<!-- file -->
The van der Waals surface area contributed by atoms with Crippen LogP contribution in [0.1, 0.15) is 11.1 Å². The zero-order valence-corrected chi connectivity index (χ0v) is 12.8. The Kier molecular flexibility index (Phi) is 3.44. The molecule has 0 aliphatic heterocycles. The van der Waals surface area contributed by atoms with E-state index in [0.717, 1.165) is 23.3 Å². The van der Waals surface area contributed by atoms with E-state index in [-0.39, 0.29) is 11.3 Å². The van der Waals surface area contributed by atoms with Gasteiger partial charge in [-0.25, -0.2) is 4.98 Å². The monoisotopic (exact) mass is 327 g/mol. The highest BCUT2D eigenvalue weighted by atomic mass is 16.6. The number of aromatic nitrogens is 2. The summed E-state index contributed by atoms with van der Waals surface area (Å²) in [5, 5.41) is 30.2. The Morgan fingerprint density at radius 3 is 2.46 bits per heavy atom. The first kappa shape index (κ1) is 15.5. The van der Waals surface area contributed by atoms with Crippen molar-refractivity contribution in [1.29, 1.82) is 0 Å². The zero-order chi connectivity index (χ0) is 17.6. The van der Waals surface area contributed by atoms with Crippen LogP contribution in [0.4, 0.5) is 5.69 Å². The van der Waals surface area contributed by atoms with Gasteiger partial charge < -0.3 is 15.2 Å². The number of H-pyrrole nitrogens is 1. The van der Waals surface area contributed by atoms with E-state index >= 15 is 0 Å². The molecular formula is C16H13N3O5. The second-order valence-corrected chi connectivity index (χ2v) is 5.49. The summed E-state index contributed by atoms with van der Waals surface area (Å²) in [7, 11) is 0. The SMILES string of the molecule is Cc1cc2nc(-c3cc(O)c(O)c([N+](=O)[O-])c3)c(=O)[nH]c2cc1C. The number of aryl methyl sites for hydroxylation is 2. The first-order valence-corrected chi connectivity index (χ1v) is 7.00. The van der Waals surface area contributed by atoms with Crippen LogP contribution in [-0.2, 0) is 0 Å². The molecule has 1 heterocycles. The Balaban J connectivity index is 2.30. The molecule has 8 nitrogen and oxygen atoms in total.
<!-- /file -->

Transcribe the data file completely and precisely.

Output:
The van der Waals surface area contributed by atoms with Crippen LogP contribution in [0.1, 0.15) is 11.1 Å². The zero-order valence-corrected chi connectivity index (χ0v) is 12.8. The Kier molecular flexibility index (Phi) is 3.44. The molecule has 0 aliphatic heterocycles. The van der Waals surface area contributed by atoms with E-state index in [0.717, 1.165) is 23.3 Å². The van der Waals surface area contributed by atoms with E-state index in [-0.39, 0.29) is 11.3 Å². The van der Waals surface area contributed by atoms with Gasteiger partial charge in [-0.25, -0.2) is 4.98 Å². The monoisotopic (exact) mass is 327 g/mol. The highest BCUT2D eigenvalue weighted by atomic mass is 16.6. The number of aromatic nitrogens is 2. The summed E-state index contributed by atoms with van der Waals surface area (Å²) in [5, 5.41) is 30.2. The Morgan fingerprint density at radius 3 is 2.46 bits per heavy atom. The first kappa shape index (κ1) is 15.5. The van der Waals surface area contributed by atoms with Crippen molar-refractivity contribution in [1.29, 1.82) is 0 Å². The zero-order chi connectivity index (χ0) is 17.6. The van der Waals surface area contributed by atoms with Crippen LogP contribution in [0.4, 0.5) is 5.69 Å². The van der Waals surface area contributed by atoms with Gasteiger partial charge < -0.3 is 15.2 Å². The number of H-pyrrole nitrogens is 1. The van der Waals surface area contributed by atoms with E-state index >= 15 is 0 Å². The molecular formula is C16H13N3O5. The second-order valence-corrected chi connectivity index (χ2v) is 5.49. The summed E-state index contributed by atoms with van der Waals surface area (Å²) in [7, 11) is 0. The SMILES string of the molecule is Cc1cc2nc(-c3cc(O)c(O)c([N+](=O)[O-])c3)c(=O)[nH]c2cc1C. The number of aryl methyl sites for hydroxylation is 2. The first-order valence-corrected chi connectivity index (χ1v) is 7.00. The van der Waals surface area contributed by atoms with Crippen LogP contribution in [-0.2, 0) is 0 Å². The molecule has 1 heterocycles. The Balaban J connectivity index is 2.30. The molecule has 8 nitrogen and oxygen atoms in total.